imuse_header

Friday, December 12, 2014

Anker, Albert


Girl Peeling Potatoes
1886
oil on canvas
size unknown
private collection

"One has to shape an ideal in one's imagination, and then one has to make that ideal accessible to the people." (Anker)

Albert Samuel Anker (1831-1910) was a Swiss painter who has been called the "national painter" of Switzerland because of his enduringly popular depictions of 19th-century Swiss ordinary village life. His meticulous paintings of Swiss rural life endeared him to the public and during his heydays, he was considered as the most popular artist.

His works captured the daily and social life of the rustics in the picturesque villages of Switzerland. His paintings depict his fellow citizens in an unpretentious and plain manner, without idealizing country life, but also without the critical examination of social conditions. He portrayed the social life of villagers as plain and unpretentious. He depicted men and women without any judgment or idealizing their social condition. Though he had a Christian world-view, he did not, in any way, impose his ideology on his paintings.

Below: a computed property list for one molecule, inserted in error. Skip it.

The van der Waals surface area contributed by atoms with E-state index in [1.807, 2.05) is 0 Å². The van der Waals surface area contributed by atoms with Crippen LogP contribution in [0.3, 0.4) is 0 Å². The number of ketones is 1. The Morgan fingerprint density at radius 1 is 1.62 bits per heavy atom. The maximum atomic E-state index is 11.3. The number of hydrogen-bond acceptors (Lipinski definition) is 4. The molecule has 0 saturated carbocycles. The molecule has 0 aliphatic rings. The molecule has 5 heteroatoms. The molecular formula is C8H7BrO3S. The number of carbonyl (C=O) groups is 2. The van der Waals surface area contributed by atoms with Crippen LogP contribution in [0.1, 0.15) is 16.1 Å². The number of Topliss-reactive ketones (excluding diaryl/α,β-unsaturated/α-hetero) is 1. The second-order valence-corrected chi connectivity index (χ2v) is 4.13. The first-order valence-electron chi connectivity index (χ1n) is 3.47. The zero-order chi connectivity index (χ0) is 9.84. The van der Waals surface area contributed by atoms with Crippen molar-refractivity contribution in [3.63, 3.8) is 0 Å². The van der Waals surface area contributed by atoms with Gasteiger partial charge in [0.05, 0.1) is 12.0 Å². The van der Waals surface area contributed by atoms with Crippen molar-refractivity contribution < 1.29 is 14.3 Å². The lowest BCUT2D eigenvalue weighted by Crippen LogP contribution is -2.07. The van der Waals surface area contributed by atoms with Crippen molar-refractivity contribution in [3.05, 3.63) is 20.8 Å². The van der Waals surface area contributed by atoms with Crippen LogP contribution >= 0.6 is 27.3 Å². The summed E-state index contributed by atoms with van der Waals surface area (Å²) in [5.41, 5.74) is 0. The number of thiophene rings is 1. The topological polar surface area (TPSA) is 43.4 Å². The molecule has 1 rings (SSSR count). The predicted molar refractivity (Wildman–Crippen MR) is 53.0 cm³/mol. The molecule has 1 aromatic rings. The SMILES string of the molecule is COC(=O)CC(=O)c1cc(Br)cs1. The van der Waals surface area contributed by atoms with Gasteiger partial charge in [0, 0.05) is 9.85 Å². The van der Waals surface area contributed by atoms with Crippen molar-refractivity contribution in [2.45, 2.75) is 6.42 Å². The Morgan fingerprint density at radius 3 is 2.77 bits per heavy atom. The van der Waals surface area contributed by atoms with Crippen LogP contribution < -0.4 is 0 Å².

Anker was quick to reach his artistic objectives and never strayed from his chosen path. His works, though, exude a sense of conciliation and understanding as well as a calm trust in Swiss democracy; they are executed with great skill, providing brilliance to everyday scenes through subtle choices in coloring and lighting.

He was born in Ins, his father was a veterinarian. Despite a brief foray into the study of theology, he convinced his father to let him pursue a career in art. He then moved to Paris where he studied at the Ecole nationale superieure des Beaux-Arts from 1855-60.  In 1864, he married and had six children, two of whom died very early in life. He depicted his surviving children in some of his paintings. He died in 1910 at the age of 79 at his house in Anet, Switzerland. His studio in Ins has been preserved as a museum by the Albert Anker Foundation. Many Swiss postage stamps and other media have incorporated Anker's work.